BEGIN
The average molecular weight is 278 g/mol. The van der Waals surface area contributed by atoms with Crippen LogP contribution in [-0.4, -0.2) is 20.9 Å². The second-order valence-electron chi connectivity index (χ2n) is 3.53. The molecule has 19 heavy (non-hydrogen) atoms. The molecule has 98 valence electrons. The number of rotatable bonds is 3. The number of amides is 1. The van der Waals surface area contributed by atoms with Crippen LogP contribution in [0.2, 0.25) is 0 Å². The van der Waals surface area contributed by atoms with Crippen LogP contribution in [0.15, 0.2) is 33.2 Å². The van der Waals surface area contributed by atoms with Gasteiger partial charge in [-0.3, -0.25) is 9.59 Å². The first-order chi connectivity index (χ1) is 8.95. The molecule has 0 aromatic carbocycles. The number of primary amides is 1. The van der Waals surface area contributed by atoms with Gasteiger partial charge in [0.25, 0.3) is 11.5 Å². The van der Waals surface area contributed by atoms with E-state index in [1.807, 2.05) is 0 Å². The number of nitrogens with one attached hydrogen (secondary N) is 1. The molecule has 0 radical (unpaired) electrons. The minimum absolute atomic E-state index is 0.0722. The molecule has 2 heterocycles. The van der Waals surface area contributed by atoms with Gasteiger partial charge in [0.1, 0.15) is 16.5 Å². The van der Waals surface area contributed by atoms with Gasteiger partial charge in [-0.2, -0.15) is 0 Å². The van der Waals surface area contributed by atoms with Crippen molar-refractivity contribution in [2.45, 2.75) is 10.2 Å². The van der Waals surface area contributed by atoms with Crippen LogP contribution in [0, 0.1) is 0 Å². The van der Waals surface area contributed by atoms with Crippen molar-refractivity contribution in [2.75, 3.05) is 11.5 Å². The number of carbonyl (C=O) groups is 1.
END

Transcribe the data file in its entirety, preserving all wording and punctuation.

The average molecular weight is 278 g/mol. The van der Waals surface area contributed by atoms with Crippen LogP contribution in [-0.4, -0.2) is 20.9 Å². The second-order valence-electron chi connectivity index (χ2n) is 3.53. The molecule has 19 heavy (non-hydrogen) atoms. The molecule has 98 valence electrons. The number of rotatable bonds is 3. The number of amides is 1. The van der Waals surface area contributed by atoms with Crippen LogP contribution in [0.2, 0.25) is 0 Å². The van der Waals surface area contributed by atoms with Crippen LogP contribution in [0.15, 0.2) is 33.2 Å². The van der Waals surface area contributed by atoms with Gasteiger partial charge in [-0.3, -0.25) is 9.59 Å². The first-order chi connectivity index (χ1) is 8.95. The molecule has 0 aromatic carbocycles. The number of primary amides is 1. The van der Waals surface area contributed by atoms with Gasteiger partial charge in [0.25, 0.3) is 11.5 Å². The van der Waals surface area contributed by atoms with E-state index in [1.807, 2.05) is 0 Å². The number of nitrogens with one attached hydrogen (secondary N) is 1. The molecule has 0 radical (unpaired) electrons. The minimum absolute atomic E-state index is 0.0722. The molecule has 2 heterocycles. The van der Waals surface area contributed by atoms with Gasteiger partial charge in [0.1, 0.15) is 16.5 Å². The van der Waals surface area contributed by atoms with Gasteiger partial charge in [-0.2, -0.15) is 0 Å². The van der Waals surface area contributed by atoms with Crippen molar-refractivity contribution in [2.45, 2.75) is 10.2 Å². The van der Waals surface area contributed by atoms with Crippen LogP contribution in [0, 0.1) is 0 Å². The van der Waals surface area contributed by atoms with Crippen molar-refractivity contribution in [2.75, 3.05) is 11.5 Å². The number of carbonyl (C=O) groups is 1.